The key to a happy retirement is strong relationships
Ken Phillips was my best friend. We’d known each oth-er for 30 years. I knew he’d be thrilled for me when I called to tell him I was taking a great new job. It meant moving from Chicago to Philadelphia. A big change for my wife and me. I couldn’t wait to share the good news.
“What do you mean you’re leaving?” Ken said. I’d barely gotten the words out of my mouth. “You interview for a job in another city, and you don’t even tell me about it?”
I tried to explain how it was a startup that would help large donors make grants to help in many of the world’s poorest places. It had strong support behind it, but I’d been sworn to secrecy. The backers didn’t want to be overwhelmed by requests for donations. “Like you couldn’t tell me?” he asked. “I thought our friendship meant more to you than that.”
“I’m sorry,” I said. Sure, Ken and I had had some great conversations over the years. Watched each other’s kids grow up. Even taken a couple of vacations together. But things change. Ken was a psychiatrist, for Pete’s sake. How was he not getting this?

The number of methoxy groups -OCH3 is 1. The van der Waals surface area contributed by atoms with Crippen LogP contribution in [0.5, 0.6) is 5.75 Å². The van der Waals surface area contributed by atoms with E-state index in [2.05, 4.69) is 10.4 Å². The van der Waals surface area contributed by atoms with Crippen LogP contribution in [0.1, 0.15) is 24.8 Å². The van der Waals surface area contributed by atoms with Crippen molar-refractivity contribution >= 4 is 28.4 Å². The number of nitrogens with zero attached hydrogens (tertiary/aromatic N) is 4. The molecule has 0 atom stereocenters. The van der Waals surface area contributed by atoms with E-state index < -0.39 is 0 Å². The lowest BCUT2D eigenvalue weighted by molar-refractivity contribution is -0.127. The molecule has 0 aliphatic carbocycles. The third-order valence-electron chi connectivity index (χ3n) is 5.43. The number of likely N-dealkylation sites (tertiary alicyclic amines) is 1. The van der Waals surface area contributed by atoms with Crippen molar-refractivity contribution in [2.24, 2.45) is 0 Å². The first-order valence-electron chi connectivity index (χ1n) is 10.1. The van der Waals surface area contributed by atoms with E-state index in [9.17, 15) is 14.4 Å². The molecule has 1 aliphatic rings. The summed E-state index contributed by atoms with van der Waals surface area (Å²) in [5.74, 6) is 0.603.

I’m a doer, focused on taking action, not talking about feelings. I had my hands full with work, family and now an exciting new job opportunity. Friends hadn’t been a huge priority, not the way they were for Ken obviously.
“We’ll still talk,” I said. “I’ll get back to Chicago occasionally. You can come to Philly. We can still be friends, can’t we?”
We’d met in Evanston, Illinois, home of Northwestern University, when Ken was an undergrad. My wife, Pennie, and I owned a small house nearby. I was starting my career in the fastpaced newsroom of WBBM, one of Chicago’s top radio stations. I’d grown up in Kansas City. Didn’t know a lot of people in Evanston. On Sundays we’d invite over a few of the college students who went to our church for a homecooked meal. We weren’t much older than they were. It was just a chance for everyone to kick back.
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